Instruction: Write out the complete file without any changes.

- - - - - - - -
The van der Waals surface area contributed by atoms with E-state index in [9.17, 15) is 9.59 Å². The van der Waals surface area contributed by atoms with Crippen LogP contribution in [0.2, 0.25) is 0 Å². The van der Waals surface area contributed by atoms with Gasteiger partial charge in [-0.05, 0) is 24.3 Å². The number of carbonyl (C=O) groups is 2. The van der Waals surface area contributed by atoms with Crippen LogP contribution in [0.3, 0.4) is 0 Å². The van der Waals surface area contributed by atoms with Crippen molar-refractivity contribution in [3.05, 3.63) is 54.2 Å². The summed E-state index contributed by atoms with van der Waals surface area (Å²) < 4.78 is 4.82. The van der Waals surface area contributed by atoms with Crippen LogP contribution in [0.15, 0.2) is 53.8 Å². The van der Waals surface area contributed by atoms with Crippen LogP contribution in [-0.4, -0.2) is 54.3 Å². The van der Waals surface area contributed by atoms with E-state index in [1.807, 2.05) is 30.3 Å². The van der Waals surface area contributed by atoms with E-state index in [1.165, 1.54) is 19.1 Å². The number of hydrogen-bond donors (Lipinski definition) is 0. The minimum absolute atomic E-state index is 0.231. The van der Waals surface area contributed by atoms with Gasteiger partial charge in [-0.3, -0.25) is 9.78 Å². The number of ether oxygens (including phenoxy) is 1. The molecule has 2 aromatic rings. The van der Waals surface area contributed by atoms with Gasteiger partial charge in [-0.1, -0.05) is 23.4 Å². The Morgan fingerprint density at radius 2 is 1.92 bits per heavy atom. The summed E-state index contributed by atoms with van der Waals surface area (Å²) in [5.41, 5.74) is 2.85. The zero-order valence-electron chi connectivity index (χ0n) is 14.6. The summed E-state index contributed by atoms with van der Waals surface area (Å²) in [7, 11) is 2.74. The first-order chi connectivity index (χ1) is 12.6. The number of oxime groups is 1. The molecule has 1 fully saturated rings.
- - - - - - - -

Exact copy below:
The van der Waals surface area contributed by atoms with E-state index in [9.17, 15) is 9.59 Å². The van der Waals surface area contributed by atoms with Crippen LogP contribution in [0.2, 0.25) is 0 Å². The van der Waals surface area contributed by atoms with Gasteiger partial charge in [-0.05, 0) is 24.3 Å². The number of carbonyl (C=O) groups is 2. The van der Waals surface area contributed by atoms with Crippen LogP contribution in [0.3, 0.4) is 0 Å². The van der Waals surface area contributed by atoms with Crippen molar-refractivity contribution in [3.05, 3.63) is 54.2 Å². The summed E-state index contributed by atoms with van der Waals surface area (Å²) < 4.78 is 4.82. The van der Waals surface area contributed by atoms with Crippen LogP contribution in [0.15, 0.2) is 53.8 Å². The van der Waals surface area contributed by atoms with Crippen LogP contribution in [-0.4, -0.2) is 54.3 Å². The van der Waals surface area contributed by atoms with E-state index in [1.807, 2.05) is 30.3 Å². The van der Waals surface area contributed by atoms with E-state index in [1.165, 1.54) is 19.1 Å². The number of hydrogen-bond donors (Lipinski definition) is 0. The minimum absolute atomic E-state index is 0.231. The van der Waals surface area contributed by atoms with Gasteiger partial charge in [-0.3, -0.25) is 9.78 Å². The number of ether oxygens (including phenoxy) is 1. The molecule has 2 aromatic rings. The van der Waals surface area contributed by atoms with Gasteiger partial charge in [-0.1, -0.05) is 23.4 Å². The Morgan fingerprint density at radius 2 is 1.92 bits per heavy atom. The summed E-state index contributed by atoms with van der Waals surface area (Å²) in [5.41, 5.74) is 2.85. The zero-order valence-electron chi connectivity index (χ0n) is 14.6. The summed E-state index contributed by atoms with van der Waals surface area (Å²) in [7, 11) is 2.74. The first-order chi connectivity index (χ1) is 12.6. The number of oxime groups is 1. The molecule has 1 fully saturated rings.